The Lincoln County News: Damariscotta Residents Express Mix of Views at Hearing on Marijuana


A public hearing Wednesday, July 19 was Damariscotta’s “first bite of the apple” in determining how, if at all, the town will regulate retail marijuana shops, social clubs, commercial cultivation, and other operations, according to Damariscotta Board of Selectmen Chair Robin Mayer.

A handful of residents and business owners expressed their opinions during the public hearing, and the town plans to gather more feedback through an online survey and future community conversations.

The selectmen held the public hearing as a way to gather information about how residents and business owners feel the town should regulate retail marijuana and social clubs.

While Damariscotta voted in favor of the legalization of recreational marijuana 736-611 in the statewide referendum in November, the results do not indicate how or whether residents wish to regulate related businesses, Mayer said.

The majority of speakers at Wednesday’s hearing were in favor of regulating some aspects of the industry, while others wish to see a ban on all recreational marijuana-related businesses.

In previous meetings, both Town Manager Matt Lutkus and the selectmen compared the topic of recreational marijuana-related businesses to the town’s enactment of an adult entertainment ordinance in 2015. The ordinance placed permanent restrictions on where adult entertainment establishments could operate, requiring a 1,500-foot buffer between such establishments and any school, day care center, recreational facility, church, or park.

During the July 19 hearing, Shari Sage expressed concern about secondhand smoke, but asked that the town not approach recreational marijuana-related businesses the same way it did adult entertainment.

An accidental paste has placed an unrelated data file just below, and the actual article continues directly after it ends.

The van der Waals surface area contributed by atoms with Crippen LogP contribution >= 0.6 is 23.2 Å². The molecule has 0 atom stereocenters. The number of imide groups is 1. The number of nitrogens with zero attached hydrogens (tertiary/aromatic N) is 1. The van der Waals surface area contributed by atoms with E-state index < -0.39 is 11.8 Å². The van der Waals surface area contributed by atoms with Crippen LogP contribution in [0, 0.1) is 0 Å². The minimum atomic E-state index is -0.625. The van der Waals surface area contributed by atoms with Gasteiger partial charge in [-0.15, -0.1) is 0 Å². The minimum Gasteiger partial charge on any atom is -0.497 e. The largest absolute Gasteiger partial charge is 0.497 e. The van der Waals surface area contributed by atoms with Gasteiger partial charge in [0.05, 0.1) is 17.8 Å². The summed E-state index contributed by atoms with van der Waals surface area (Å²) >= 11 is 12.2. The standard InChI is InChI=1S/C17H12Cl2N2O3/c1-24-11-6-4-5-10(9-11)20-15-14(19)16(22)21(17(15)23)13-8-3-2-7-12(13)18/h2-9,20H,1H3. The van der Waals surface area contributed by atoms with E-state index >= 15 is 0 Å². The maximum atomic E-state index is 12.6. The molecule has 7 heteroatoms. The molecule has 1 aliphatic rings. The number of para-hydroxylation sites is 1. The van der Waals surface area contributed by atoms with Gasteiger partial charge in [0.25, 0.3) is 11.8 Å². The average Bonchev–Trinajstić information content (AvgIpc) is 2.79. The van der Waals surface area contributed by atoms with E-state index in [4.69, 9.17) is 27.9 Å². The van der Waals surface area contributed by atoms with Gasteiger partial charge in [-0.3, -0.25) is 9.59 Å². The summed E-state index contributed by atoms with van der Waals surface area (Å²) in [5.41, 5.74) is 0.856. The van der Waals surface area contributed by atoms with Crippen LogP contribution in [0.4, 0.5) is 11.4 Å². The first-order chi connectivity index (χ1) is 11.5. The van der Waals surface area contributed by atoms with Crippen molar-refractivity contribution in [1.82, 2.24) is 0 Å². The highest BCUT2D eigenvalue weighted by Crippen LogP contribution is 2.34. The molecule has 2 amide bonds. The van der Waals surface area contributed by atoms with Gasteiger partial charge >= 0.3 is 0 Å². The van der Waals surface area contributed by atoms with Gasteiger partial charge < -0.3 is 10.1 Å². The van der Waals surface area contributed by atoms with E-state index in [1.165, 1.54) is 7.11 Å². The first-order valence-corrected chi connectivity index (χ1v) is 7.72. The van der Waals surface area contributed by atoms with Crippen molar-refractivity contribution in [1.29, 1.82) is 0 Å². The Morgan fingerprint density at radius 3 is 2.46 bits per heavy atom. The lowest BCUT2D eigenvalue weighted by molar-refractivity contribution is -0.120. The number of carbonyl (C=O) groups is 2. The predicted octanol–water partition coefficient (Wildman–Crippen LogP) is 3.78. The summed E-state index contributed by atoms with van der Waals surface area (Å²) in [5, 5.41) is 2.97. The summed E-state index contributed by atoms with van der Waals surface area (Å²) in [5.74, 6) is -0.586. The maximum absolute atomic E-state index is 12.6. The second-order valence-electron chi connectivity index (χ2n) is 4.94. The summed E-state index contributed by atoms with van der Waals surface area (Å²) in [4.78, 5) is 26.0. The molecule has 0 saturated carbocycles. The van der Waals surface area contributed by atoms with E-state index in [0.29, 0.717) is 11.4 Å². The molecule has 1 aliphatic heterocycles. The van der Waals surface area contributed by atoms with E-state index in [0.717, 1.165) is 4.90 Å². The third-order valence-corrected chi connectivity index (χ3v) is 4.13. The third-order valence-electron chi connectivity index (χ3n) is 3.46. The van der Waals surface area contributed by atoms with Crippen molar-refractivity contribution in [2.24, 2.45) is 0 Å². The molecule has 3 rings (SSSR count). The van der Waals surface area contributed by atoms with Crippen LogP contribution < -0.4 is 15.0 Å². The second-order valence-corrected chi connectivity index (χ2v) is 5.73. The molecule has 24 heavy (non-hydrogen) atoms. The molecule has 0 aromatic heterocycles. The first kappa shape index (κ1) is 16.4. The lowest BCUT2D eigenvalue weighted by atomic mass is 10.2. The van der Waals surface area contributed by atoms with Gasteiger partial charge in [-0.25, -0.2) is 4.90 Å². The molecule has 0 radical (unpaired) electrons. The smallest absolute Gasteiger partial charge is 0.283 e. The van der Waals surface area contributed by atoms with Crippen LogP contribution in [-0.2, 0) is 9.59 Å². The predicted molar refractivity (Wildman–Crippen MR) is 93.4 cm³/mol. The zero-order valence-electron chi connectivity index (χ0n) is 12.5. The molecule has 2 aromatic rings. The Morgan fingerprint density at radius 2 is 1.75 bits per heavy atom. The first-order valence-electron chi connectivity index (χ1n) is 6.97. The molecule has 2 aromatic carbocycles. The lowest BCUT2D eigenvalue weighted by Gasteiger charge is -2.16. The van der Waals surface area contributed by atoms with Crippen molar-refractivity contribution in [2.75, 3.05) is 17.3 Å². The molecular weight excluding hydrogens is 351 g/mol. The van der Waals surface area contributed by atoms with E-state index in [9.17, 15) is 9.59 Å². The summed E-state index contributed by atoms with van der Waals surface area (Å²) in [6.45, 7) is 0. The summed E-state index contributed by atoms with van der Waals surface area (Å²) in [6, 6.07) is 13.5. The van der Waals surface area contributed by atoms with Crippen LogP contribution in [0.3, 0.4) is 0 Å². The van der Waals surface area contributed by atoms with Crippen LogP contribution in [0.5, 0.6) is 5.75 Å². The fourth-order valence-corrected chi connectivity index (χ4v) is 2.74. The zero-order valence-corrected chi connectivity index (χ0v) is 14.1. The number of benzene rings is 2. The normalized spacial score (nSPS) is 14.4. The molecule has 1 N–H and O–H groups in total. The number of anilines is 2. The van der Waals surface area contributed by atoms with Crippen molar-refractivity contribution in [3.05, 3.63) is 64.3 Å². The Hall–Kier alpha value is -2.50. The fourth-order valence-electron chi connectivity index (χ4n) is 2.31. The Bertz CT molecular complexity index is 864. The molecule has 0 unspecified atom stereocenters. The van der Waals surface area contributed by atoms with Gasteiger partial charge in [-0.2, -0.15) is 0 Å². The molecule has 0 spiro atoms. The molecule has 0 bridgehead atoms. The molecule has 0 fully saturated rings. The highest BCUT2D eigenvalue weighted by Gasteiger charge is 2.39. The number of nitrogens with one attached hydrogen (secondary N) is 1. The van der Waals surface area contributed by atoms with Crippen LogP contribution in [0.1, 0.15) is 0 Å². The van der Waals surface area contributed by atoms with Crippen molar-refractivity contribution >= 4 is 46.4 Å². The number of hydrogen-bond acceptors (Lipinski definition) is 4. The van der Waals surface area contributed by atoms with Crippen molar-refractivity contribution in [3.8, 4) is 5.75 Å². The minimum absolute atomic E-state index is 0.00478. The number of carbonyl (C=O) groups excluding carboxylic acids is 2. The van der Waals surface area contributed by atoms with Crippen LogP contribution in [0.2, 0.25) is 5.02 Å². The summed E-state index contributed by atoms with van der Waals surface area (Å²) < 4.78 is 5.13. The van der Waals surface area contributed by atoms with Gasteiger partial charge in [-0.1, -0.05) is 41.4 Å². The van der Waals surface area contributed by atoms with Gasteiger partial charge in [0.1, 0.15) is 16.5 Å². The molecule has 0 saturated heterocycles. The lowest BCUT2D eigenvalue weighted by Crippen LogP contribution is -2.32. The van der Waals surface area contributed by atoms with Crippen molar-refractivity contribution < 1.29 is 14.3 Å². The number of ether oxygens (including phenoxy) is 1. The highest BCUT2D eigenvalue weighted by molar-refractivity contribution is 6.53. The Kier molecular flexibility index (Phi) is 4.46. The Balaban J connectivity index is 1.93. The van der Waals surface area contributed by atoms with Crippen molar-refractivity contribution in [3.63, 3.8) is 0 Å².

“That, to me, demonizes recreational marijuana, and I don’t think it needs to be a knee-jerk reaction,” Sage said.

While medical marijuana has been legal in Maine since 1999, patients must meet specific criteria to receive a prescription, Sage said. For people who do not meet the requirements to use medical marijuana, the use of recreational marijuana could help, she said.

Jim Campbell said he does not see any problems with allowing any sort of recreational marijuana establishment in the town.

“If something goes haywire, that’s what the police department will be called for to look into,” Campbell said. “Other than that … if you don’t like it, don’t buy it.”

Mayer asked Campbell his opinion about whether establishments should be able to locate near schools or churches. Campbell said he didn’t really see a problem with it.

Natalie House, of Cedar Lane, said the town “definitely needs to limit” the amount of marijuana that can be grown or sold at an establishment.

House said the Lincoln County Sheriff’s Office summonsed five juveniles for possession of marijuana earlier in July.

“This isn’t going on too long and already the kids are getting into it. This is what we can look forward to,” House said.

While its prohibition is fairly recent, “cannabis has been around for all of human history,” said Kathy Smith, of Lessner Road. Smith said she prefers the phrase “adult-use cannabis” to recreational marijuana and asked if the town would consider using the same terminology.